A majority of the men (27) had been diagnosed with an STI during the previous year, but most (32) were HIV negative. All of the men living with HIV were on antiretroviral therapy, and more than 90% had an undetectable viral load. Of the 32 HIV-negative men, 29 were linked to sexual health services for HIV pre-exposure prophylaxis (PrEP).
Be Aware, Seek Care
Epidemiologists do not know how long monkeypox has been circulating in Europe and North America, and they are not sure whether it has spread beyond social and sexual networks of men who have sex with men.
Many gay and bi men routinely monitor their sexual health and seek care for unusual symptoms, but cases may be missed in populations that are less vigilant. Because many men at risk for monkeypox have links with sexual health clinics, these can be good settings for offering education, testing, vaccination and treatment. Sex venues and Pride events are also potential settings for targeted interventions.
While acknowledging the need to target education and resources to the communities most affected, experts and advocates emphasize that monkeypox is not a “gay disease”—anyone can get it through close personal contact—and many fear that the association with gay men could trigger the same kind of stigma that surrounds HIV.
“Stigma distorts science,” Daskalakis said during a recent monkeypox forum hosted by InterPride. “Monkeypox can potentially affect everyone, but we need culturally appropriate information to reach networks that are experiencing increased transmission right now. Pride is a great way to get messages out—we’ve been using it for decades to get out information about HIV and STIs.”
Experts urge anyone who develops symptoms suggestive of monkeypox—and gay and bi men in particular—to seek care and get tested. Remember that the rash may be subtle, with only a few lesions and no accompanying flu-like symptoms.
Testing and contact tracing are key strategies for containing disease outbreaks, but monkeypox testing is currently limited. Some 70 state laboratories can test for orthopox (the virus family that includes smallpox and monkeypox), but a monkeypox diagnosis must be confirmed by the CDC. Some advocates are calling for more widespread testing—for example, at clinics that test for STIs and at community venues and events.
Individuals diagnosed with monkeypox are urged to cooperate with contact tracing efforts but, as the UKHSA briefing notes, this can be difficult when people have sex with casual or anonymous partners. Tracing all contacts encountered at large gatherings is also a challenge.
People with monkeypox should isolate and avoid close contact, including sex, for three weeks. Cover sores with clothing or bandages. Wash clothing, towels and bed linens in hot water; and disinfect surfaces that come into contact with sores. Although it is not clear whether the virus is transmitted in semen, UKHSA recommends using condoms for eight weeks as a precaution. Monkeypox is infectious until the sores heal completely and scabs fall off.
People who think they might have been exposed to monkeypox should self-monitor for symptoms for three weeks—the maximum length of the incubation period—ideally avoiding sex and other close contact during that time.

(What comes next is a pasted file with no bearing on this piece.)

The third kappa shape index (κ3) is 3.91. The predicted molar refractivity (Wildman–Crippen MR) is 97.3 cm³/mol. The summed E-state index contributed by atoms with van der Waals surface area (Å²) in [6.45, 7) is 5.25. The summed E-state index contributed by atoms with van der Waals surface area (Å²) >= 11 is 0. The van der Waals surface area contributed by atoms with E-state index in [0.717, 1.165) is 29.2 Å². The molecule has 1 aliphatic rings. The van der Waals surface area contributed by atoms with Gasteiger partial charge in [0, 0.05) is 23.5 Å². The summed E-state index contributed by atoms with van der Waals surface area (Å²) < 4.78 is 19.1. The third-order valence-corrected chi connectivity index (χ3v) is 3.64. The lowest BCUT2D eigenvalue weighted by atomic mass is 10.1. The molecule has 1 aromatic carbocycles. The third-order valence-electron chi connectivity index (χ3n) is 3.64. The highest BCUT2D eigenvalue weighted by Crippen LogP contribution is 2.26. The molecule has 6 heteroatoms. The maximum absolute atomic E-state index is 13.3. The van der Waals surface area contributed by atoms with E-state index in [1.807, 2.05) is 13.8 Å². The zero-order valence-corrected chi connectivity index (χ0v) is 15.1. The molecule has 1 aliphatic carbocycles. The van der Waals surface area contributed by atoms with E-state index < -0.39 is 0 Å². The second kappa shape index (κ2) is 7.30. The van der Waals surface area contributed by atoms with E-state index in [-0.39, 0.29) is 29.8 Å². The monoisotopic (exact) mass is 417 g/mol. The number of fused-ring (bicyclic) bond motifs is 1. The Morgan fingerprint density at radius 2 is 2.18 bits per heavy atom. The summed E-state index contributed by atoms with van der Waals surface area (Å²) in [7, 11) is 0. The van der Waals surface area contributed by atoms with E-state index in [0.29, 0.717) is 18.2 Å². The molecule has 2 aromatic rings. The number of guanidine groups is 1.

Some basic precautions can help prevent monkeypox transmission. If you feel ill, refrain from close contact, including sex, and public gatherings. In crowded settings where skin-to-skin contact can’t be avoided, long sleeves and long pants reduce exposure. Wash your hands frequently. Avoid sharing sex toys and personal items such as toothbrushes. Because the virus can be transmitted through respiratory droplets during face-to-face contact, a well-fitted mask may help prevent transmission. However, the virus is not transmitted through the air over longer distances, such as during a casual conversation or when passing someone in a grocery store, according to the CDC.
Monkeypox can be contained through ring vaccination, or targeted vaccination of close contacts. The United States maintains a large stockpile of an older smallpox vaccine (ACAM2000), but this can cause side effects, especially in people with compromised immunity or skin conditions. A safer nonreplicating vaccine (Jynneos, also known as Imvanex and Imvamune) was approved in 2019, but it is currently in short supply. Several countries are employing this strategy for high-risk personal contacts and health care workers. Quebec province in Canada is offering the vaccine to men who have had sex with two or more men during the past two weeks. But experts do not recommend vaccination for the general population.
With Pride season in full swing, most experts and advocates are not recommending canceling events or closing venues where people have close contact, including sex. But some are calling on LGBTQ organizations to do more to get the word out.
I think the #LGBTQ community needs to step up its game now on monkeypox. We have the chance to contain this outbreak in our community, but we have to act swiftly, decisively and put all our resources to this task. https://t.co/3CVl0z6adQ— Gregg Gonsalves (@gregggonsalves) June 2, 2022
“Everyone needs to step up their game. This is an all-hands-on-deck moment,” longtime HIV activist Gregg Gonsalves, now an associate professor at Yale School of Public Health, said on Twitter. “We have the chance to contain this outbreak in our community, but we have to act swiftly, decisively, and put all our resources to this task.”
Click here to learn more about monkeypox.